#2 – Jaundice

Pale skin, or jaundice if you want to be more medically accurate, is another sign of a vitamin B12 deficiency. So, here is the thing: the reason your skin is the healthy colour that it is, is because of the red blood cells that circulate underneath it. As a result, when those red blood cells are in short supply, a condition called megaloblastic anemia, your skin would look deathly pale or yellow, which is what jaundice is.

Now, why does a vitamin B12 deficiency result in jaundice? Well, remember that I mentioned that vitamin B12 is essential for the formation of red blood cells. So, with this vitamin in short supply, it is not difficult to see how this would result in jaundice.

#3 – Fatigue

Someone who has a vitamin B12 deficiency would also find themselves feeling fatigued unnecessarily and more frequently. This would happen if the person is suffering from megaloblastic anemia. Red blood cells are needed to carry oxygen around the body; so, when they are in short supply, one would feel extremely tired and fatigued.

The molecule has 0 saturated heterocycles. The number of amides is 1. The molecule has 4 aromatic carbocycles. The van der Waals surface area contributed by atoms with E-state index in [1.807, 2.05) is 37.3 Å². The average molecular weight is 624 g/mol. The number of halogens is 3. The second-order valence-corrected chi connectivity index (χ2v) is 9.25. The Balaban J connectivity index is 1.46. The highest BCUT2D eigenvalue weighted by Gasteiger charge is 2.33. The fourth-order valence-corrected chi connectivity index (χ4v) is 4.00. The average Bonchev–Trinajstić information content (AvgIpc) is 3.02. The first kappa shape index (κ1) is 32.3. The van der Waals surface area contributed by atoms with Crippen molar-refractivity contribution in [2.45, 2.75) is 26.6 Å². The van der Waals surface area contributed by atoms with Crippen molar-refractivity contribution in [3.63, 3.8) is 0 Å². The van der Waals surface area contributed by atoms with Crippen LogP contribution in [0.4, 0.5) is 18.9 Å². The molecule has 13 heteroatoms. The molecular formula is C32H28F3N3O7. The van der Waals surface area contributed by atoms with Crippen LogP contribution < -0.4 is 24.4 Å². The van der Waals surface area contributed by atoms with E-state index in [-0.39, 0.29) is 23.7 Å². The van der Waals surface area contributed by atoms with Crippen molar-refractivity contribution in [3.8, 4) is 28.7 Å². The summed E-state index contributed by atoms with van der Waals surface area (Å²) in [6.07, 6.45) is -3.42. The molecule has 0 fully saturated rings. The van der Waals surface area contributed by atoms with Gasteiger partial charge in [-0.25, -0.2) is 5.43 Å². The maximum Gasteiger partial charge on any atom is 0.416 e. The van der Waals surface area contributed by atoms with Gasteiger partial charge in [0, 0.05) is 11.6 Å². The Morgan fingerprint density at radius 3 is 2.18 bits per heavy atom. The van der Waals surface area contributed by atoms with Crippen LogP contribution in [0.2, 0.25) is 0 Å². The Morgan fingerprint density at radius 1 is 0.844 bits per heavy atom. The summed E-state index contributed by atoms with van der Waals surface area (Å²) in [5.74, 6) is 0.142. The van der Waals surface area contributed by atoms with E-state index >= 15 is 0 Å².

#4 – Nausea and Diarrhea

Vitamin B12 deficiency could also be the cause of nausea, vomiting and diarrhea, especially when they happen without a cause. And it can be traced back to a lack of red blood cells. With these red blood cells in short supply, most parts of the body, including the gut, won’t get the amount of oxygen that they need. This insufficient amount of oxygen would make a person feel and be sick, resulting in nausea, vomiting, and diarrhea.

As a result of these gut problems, one might find that they have lost their appetite. And with a decreased appetite, weight loss is sure to set in eventually.

#5 – Fast Heart Rate

Fast heart rate is another condition that can be traced to a lack of sufficient vitamin B12 in the body. And, of course, this is due to a lack of sufficient red blood cells. When the body doesn’t have enough red blood cells, it forces the heart to pump and push harder in order to circulate whatever is available throughout the entire body.

This pressure is evident in a fast heart rate. And with a fast heart rate and megaloblastic anemia, one might start to feel a little short of breath even without having partaken in a physically draining activity.